Gulf of Mexico (FL) Fishing Report 02.20.12

Submitted by Captain Ted Nesti Charters

Submitted on 02/20/2012
The day started out cool, overcast and breezy, and the goal was fish for dinner. Erratic weather this time of year makes tides and timing most important to success on the water. Recent rollercoaster temperatures have been a real fishing challenge, but regular clients the Moliter family, Richard, Penny and son Rich, know that in these conditions persistence always pays off.
We started out targeting trout on the grass flats near John's Pass using fresh shrimp on a 1/8th oz. jig head. The trick is to reel in as slow as you can while keeping the lure from catching in the grass. Using this technique everyone on the charter was able to catch several small sea trout, sea bass and flounder. No keepers, but a promising start. After about 30 minutes the action on the flats died down and we still hadn't landed dinner, so we moved on to more promising waters in the bayous north of Bay Pines on the hunt for sheepshead.
While heading to our next spot, the dolphins started riding in the boat's wake. We always see the dolphins on our charters, but they don't always decide to ride along, so this was a real treat. These magnificent animals are simply awesome to watch as they effortlessly swim in and out of the boat's wake, sometimes jumping completely out of the water within just a few feet the moving boat. The Moliters were really delighted with this little fishing charter extra and got some really great photos.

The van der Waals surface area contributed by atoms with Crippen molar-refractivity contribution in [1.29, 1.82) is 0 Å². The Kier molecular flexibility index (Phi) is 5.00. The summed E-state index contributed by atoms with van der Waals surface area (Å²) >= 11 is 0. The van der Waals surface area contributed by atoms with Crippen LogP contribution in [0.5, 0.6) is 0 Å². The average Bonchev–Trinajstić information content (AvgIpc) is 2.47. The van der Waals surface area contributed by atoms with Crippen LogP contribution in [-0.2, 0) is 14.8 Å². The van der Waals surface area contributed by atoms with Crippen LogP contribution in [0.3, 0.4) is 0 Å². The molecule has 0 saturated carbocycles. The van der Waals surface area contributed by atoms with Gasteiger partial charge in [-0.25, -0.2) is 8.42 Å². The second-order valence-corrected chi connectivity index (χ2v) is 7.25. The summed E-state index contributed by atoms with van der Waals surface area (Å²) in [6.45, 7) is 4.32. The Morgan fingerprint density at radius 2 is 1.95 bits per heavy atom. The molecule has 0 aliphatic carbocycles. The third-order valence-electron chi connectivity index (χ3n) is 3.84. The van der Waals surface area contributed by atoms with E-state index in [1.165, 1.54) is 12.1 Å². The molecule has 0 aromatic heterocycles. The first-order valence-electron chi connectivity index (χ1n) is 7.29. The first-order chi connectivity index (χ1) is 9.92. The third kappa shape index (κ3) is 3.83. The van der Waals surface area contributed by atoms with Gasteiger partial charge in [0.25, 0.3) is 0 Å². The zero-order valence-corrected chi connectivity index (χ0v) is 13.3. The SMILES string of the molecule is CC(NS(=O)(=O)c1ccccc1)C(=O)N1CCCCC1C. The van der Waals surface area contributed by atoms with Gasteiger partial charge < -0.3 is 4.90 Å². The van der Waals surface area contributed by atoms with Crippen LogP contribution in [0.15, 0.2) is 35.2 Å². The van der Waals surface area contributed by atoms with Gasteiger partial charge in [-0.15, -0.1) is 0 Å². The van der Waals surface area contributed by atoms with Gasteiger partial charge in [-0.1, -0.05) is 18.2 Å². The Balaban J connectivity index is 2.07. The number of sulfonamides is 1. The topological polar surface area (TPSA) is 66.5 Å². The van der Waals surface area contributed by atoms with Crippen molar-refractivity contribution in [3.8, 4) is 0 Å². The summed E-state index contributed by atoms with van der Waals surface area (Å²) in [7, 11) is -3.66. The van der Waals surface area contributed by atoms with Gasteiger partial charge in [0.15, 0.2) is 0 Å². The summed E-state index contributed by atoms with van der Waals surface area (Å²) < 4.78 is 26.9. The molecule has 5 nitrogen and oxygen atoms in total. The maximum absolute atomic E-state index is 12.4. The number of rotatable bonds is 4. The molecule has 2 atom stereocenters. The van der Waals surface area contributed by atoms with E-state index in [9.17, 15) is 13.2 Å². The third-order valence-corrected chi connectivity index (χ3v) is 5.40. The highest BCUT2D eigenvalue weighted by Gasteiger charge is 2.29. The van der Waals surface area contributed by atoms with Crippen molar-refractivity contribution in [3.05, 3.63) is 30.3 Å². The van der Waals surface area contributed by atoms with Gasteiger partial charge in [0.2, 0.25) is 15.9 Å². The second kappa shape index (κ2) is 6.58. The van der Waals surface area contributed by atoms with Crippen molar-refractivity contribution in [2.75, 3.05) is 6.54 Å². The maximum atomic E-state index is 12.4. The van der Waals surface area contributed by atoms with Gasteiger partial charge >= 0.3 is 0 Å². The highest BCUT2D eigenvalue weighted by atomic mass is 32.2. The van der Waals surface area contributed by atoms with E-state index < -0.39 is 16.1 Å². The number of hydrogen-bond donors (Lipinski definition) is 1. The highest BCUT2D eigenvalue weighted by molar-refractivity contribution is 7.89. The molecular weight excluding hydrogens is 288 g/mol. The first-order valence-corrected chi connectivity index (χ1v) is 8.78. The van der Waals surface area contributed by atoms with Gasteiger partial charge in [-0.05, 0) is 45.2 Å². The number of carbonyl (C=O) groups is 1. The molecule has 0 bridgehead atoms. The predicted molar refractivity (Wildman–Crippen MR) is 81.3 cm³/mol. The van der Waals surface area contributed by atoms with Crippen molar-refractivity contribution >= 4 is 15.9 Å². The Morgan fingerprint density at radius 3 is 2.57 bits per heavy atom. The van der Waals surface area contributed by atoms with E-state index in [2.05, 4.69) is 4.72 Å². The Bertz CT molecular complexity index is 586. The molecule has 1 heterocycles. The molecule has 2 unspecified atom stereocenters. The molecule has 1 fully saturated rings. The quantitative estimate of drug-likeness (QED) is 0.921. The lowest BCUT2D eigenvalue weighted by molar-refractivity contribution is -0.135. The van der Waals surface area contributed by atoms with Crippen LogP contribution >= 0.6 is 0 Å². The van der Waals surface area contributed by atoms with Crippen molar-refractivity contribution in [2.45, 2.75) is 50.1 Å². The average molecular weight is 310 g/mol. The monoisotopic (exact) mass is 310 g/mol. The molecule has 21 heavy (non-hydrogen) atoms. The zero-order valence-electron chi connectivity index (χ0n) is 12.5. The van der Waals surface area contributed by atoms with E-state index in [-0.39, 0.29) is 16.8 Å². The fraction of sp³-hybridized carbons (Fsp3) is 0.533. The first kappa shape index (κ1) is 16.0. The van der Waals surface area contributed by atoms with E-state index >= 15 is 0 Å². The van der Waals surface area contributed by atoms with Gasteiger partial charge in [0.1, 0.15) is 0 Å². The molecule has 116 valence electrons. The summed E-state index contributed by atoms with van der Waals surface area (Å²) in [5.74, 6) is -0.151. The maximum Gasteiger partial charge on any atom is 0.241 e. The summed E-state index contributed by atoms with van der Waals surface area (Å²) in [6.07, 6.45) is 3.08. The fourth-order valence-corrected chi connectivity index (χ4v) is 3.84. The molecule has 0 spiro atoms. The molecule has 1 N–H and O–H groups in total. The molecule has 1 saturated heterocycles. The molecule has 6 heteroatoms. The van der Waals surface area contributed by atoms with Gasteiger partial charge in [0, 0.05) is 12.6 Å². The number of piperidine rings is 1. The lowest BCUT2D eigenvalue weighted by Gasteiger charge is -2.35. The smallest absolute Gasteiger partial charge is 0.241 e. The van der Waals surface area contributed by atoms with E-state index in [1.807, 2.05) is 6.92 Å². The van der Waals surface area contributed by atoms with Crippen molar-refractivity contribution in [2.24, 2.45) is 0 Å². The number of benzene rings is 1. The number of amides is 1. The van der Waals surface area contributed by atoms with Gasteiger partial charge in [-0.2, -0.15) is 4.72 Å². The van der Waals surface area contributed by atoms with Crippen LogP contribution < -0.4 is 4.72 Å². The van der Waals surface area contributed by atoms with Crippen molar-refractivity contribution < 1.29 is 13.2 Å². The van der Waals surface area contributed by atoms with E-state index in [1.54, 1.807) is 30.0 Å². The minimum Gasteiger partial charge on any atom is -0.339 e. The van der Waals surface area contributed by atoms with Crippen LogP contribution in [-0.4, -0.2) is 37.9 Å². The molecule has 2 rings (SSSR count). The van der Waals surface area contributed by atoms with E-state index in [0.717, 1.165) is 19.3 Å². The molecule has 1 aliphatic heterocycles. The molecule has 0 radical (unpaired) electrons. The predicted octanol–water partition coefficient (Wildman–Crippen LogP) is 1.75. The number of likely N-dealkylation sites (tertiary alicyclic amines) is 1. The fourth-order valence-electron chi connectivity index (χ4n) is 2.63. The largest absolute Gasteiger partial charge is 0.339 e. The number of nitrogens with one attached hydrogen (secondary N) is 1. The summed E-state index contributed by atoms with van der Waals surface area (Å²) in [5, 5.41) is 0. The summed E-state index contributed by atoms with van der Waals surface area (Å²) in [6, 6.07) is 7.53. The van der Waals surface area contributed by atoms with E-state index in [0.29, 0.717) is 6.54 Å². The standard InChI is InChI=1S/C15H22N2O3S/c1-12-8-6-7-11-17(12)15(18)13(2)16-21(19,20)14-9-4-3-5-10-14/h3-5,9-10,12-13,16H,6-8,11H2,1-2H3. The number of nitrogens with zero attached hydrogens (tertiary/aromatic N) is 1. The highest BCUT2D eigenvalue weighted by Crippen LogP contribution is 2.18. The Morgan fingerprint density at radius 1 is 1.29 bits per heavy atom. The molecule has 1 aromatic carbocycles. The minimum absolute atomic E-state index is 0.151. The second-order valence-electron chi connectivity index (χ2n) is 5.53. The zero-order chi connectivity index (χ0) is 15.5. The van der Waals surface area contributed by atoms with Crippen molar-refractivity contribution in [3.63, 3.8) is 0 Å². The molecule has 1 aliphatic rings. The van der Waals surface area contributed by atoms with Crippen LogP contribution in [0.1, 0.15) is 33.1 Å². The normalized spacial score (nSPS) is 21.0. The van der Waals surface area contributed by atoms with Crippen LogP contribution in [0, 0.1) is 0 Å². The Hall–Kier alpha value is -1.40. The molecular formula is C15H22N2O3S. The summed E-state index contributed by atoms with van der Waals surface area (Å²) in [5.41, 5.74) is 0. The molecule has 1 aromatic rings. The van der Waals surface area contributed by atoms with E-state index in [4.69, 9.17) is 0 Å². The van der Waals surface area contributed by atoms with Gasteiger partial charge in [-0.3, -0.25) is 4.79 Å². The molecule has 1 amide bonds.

Still looking for some good eats, our first stop was the skinny waters just south of the Pinellas Trail overpass. This is the time of year for tasty sheepshead, so using the same jig and pieces of shrimp rig, we casted toward the overpass supports, this time without reeling, letting the lure sink to the bottom. For the first few casts all anyone caught was small non-keepers like butterfish and pinfish. Then the sheepshead showed up, small ones at the start but then everyone was hooking a keeper or two.
As the tide shifted, we moved further north into the bayou where I positioned the boat so we could fish with the current. Brother did we find fish! Everyone was hooking up lots of nice-sized sheepshead and a few small-sized redfish, but as is often the case, it was the lady who landed the largest. Penny, thinking she had hooked up a rock or barnacle bunch, started reeling and pulling hard hoping to at least recover her lure. For her efforts she was rewarded with the largest fish of the day, a beautiful sheepshead weighing over 7 pounds! We had dinner and then some!
After about an hour the action on that spot died off, so I took us further back into the bayou where we fished the edges of the oysters bars. The conditions were perfect and the fish were plentiful. Almost immediately everyone was catching good-sized sheepshead with a few redfish in the mix.
This time of year you can't beat the backwaters for the best fishing experience. Just remember, the trick is tide and timing. Happy Fishing!
Captain Ted Nesti